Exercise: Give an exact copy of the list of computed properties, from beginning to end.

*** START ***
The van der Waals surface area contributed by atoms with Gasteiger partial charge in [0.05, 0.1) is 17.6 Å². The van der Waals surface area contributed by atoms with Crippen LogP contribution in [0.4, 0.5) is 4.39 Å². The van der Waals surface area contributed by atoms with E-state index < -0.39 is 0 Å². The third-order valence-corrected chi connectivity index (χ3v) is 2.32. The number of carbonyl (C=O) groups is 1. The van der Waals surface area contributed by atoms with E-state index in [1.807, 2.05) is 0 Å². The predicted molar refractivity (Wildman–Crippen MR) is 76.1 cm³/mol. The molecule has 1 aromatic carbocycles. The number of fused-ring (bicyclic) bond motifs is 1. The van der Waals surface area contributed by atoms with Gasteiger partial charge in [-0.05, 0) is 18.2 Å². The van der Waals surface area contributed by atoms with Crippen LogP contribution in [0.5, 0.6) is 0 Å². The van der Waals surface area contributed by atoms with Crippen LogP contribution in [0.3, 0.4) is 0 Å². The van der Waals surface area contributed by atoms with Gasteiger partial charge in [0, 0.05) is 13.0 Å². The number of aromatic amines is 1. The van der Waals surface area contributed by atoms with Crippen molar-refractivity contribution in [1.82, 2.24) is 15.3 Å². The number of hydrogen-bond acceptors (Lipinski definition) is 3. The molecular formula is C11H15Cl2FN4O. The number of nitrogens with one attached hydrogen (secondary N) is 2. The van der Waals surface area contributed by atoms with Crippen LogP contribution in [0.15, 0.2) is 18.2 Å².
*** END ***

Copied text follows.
The van der Waals surface area contributed by atoms with Gasteiger partial charge in [0.05, 0.1) is 17.6 Å². The van der Waals surface area contributed by atoms with Crippen LogP contribution in [0.4, 0.5) is 4.39 Å². The van der Waals surface area contributed by atoms with E-state index < -0.39 is 0 Å². The third-order valence-corrected chi connectivity index (χ3v) is 2.32. The number of carbonyl (C=O) groups is 1. The van der Waals surface area contributed by atoms with E-state index in [1.807, 2.05) is 0 Å². The predicted molar refractivity (Wildman–Crippen MR) is 76.1 cm³/mol. The molecule has 1 aromatic carbocycles. The number of fused-ring (bicyclic) bond motifs is 1. The van der Waals surface area contributed by atoms with Gasteiger partial charge in [-0.05, 0) is 18.2 Å². The van der Waals surface area contributed by atoms with Crippen LogP contribution in [0.5, 0.6) is 0 Å². The van der Waals surface area contributed by atoms with Crippen LogP contribution in [0.3, 0.4) is 0 Å². The van der Waals surface area contributed by atoms with Gasteiger partial charge in [0, 0.05) is 13.0 Å². The number of aromatic amines is 1. The van der Waals surface area contributed by atoms with Crippen molar-refractivity contribution in [1.82, 2.24) is 15.3 Å². The number of hydrogen-bond acceptors (Lipinski definition) is 3. The molecular formula is C11H15Cl2FN4O. The number of nitrogens with one attached hydrogen (secondary N) is 2. The van der Waals surface area contributed by atoms with Crippen LogP contribution in [0.15, 0.2) is 18.2 Å².